Clampdown on livestock movements
By FWi staff
LIVESTOCK movements on and off farms have been banned in much of northern England after the discovery of two more cases of foot-and-mouth.
Officials banned all animal movements within a 6100-square-mile red box area covering Cumbria, Yorkshire and Lancashire on Wednesday (5 September).
Divisional veterinary manager Arthur Griffiths said existing movement licences would be revoked and no new licences issued for at least 21 days.
He added: “This obviously means that there can be no stocking in this area and also the autumn movements of livestock will also not be allowed.
The decision came after foot-and-mouth was confirmed on two farms near Hexham, Northumberland, taking the number of cases in the area to 19.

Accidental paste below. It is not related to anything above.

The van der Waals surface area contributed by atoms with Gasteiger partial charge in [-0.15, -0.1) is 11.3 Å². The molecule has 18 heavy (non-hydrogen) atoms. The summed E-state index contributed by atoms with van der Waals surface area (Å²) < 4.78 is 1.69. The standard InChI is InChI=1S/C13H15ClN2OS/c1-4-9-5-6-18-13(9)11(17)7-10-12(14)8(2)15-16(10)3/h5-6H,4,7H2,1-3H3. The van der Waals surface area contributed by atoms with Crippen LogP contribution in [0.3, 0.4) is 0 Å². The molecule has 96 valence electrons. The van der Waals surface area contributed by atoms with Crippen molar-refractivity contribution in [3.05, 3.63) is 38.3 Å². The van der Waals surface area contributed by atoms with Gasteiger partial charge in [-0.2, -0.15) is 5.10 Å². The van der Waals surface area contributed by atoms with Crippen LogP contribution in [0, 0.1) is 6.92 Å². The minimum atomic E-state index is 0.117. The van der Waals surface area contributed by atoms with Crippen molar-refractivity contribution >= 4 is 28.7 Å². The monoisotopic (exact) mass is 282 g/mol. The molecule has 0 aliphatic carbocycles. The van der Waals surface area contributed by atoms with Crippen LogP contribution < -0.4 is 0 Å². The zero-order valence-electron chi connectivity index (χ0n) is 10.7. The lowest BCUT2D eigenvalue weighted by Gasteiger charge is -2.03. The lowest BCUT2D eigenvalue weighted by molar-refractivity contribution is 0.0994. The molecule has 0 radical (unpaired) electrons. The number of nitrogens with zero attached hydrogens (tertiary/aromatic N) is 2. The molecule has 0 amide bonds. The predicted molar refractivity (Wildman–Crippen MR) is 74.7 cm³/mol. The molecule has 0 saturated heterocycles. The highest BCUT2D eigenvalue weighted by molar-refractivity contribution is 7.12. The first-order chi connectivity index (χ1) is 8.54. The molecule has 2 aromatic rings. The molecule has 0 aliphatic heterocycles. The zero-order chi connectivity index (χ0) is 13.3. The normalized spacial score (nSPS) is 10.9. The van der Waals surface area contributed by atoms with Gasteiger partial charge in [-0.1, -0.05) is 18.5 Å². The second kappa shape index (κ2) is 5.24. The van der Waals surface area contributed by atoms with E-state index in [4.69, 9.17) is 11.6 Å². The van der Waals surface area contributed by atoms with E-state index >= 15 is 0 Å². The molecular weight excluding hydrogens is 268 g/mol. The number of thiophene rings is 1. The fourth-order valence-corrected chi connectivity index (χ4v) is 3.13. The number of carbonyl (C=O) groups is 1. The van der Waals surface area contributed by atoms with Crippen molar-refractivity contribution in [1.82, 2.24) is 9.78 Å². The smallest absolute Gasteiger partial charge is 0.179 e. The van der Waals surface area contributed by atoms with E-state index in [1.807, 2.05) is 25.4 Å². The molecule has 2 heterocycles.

Slaughter teams and the army were called in to cull 700 sheep at Bolts Hope Farm, Blanchland, and 1500 sheep and 300 cattle at Low Ardley Farm, Hexham.
Meanwhile, fears are growing that the disease could grip County Durham after animals at a farm at Stanhope were slaughtered on Tuesday (4 September).
The livestock were slaughtered under the dangerous contact ruling and it is thought that the farmer had visited an infected holding in Northumberland.
The Department for Environment, Food and Rural Affairs said it could be seven days before blood-testing results from the slaughtered stock are available.
- Ministers backtrack on movements, FWi, 5 September 2001
- Northumberland virus cluster grows, FWi, 5 September 2001
- Foot-and-mouth reaches 2000th case, FWi, 4 September 2001
- Farmers warned over blood tests, FWi, 30 August 2001
- Scientists warn over movements, FWi, 29 August 2001
- Foot-and-mouth restrictions relaxed, FWi, 28 August 2001